League Two sides Notts County and Bury have both survived action in the High Court today, that proposed a Winding Up Order that could have put both clubs into administration. Both clubs have had action taken by HMRC (aka the Taxman) for failure to pay company taxes on time, with each club having yet to settle their debts at this stage.
Notts County have been given an eight week adjournment, on the basis that they have agreed a sale of their club to an unnamed party, and that provided that takeover completes, their new owner will settle the tax bill, reported as being in excess of £200,000. Current owner Alan Hardy has agreed the sale after his own non-football company Paragon Interiors went into administration - something that could eventually impact on Notts County given that they owe in the region of £7 million to the company, which Hardy no longer has control of.
The Magpies will be back in Court on June 5th, with reports that they would go into administration if the debts are not settled by that point. Whilst that would incur an automatic 12 point deduction, if it happens, it would seem likely that would have to be carried into the 2019-20 season, due to the 2018-19 season being complete at that stage.
Meanwhile at the other end of the table, Bury are struggling with legacy issues. Having gone through a takeover process in December 2018, new Chairman Steve Dale has had to deal with a number of winding up orders, the latest of which was submitted by former Head Coach Chris Brass. The former Shakers defender had returned to Gigg Lane in December 2013, as Assistant Manager, but was given the Head Coach position in December 2016. Brass was sacked in February 2017, and in October 2018 took up the Head of Football Operations position at Wigan Athletic. He has been claiming for lost earnings following his dismissal under the previous ownership.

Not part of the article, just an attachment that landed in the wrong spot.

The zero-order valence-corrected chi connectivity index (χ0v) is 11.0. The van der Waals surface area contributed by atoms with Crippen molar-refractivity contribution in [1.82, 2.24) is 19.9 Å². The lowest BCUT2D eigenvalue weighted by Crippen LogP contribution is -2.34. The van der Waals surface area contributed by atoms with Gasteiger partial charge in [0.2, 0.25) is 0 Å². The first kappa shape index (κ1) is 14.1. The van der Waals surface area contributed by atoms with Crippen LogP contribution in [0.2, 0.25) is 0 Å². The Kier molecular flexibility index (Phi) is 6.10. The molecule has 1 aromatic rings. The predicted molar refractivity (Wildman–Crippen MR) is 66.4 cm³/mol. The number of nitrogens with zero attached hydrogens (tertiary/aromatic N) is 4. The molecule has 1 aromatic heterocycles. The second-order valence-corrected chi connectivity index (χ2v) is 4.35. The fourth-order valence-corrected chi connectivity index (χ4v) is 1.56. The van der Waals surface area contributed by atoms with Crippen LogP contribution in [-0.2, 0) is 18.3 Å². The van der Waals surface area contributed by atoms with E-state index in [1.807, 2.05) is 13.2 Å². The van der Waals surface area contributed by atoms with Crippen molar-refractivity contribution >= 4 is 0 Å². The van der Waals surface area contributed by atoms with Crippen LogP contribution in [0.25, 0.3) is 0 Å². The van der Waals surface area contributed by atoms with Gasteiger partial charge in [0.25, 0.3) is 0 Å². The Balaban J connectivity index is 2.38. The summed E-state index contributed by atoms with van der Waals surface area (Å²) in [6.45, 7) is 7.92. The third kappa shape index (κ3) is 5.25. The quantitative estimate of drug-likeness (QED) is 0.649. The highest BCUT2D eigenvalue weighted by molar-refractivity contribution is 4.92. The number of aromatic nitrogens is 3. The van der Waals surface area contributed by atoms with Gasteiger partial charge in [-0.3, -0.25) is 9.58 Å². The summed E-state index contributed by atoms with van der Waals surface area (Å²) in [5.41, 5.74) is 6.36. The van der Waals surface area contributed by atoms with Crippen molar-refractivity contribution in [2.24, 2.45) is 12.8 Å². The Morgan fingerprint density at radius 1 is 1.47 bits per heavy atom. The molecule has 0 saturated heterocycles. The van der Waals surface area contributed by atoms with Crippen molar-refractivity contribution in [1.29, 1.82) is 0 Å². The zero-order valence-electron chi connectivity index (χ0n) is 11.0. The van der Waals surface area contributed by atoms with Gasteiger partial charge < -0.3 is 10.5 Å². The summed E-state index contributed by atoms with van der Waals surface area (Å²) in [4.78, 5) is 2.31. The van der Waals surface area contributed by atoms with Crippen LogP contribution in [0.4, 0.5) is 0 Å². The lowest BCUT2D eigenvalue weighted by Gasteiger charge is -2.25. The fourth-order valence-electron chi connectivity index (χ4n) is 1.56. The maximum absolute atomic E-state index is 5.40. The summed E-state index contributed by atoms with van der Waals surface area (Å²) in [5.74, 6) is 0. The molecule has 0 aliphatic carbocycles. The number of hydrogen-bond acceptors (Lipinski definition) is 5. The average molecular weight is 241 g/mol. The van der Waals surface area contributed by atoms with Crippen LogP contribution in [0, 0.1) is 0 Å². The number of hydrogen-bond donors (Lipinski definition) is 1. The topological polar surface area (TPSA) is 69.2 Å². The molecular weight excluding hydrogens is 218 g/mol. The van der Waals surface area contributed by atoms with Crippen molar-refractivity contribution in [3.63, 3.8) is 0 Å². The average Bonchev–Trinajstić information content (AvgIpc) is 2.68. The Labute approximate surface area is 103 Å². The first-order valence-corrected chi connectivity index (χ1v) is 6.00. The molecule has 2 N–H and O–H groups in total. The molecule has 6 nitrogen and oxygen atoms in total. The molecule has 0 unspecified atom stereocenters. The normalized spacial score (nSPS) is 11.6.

The amount owed to Brass hasn't been disclosed, but there is speculation it is in the region of £100,000. Reports state that Bury's new owner has come to an agreement with Brass, and whilst his name has not been dropped from the petition, reports are that the Shakers have agreed to pay him in full. However, the Winding Up Order has now been taken on by HMRC who are claiming £277,640 in unpaid taxes. There are five other creditors that have submitted their claims alongside the current petition, although it was confirmed that HMRC's claim was the largest value, hence their position as the lead petitioner.
Bury's Chairman has claimed that the club is 'safe', with the club given until May 15th to reappear at the High Court to confirm payment has been made, or that a schedule has been agreed. Even if Bury do default on this, it's unlikely that the EFL will be able to take any action against them during the 2018-19 season, given that the League Two Play-Off Schedule will already be in place. If they were to invoke a twelve point deduction after this date, and apply it to this season, then it would disrupt the set of teams featuring, meaning that again it's most likely that Bury's 2018-19 position will not be affected.
Comment on this News Item on Facebook
or Go back to Top of Page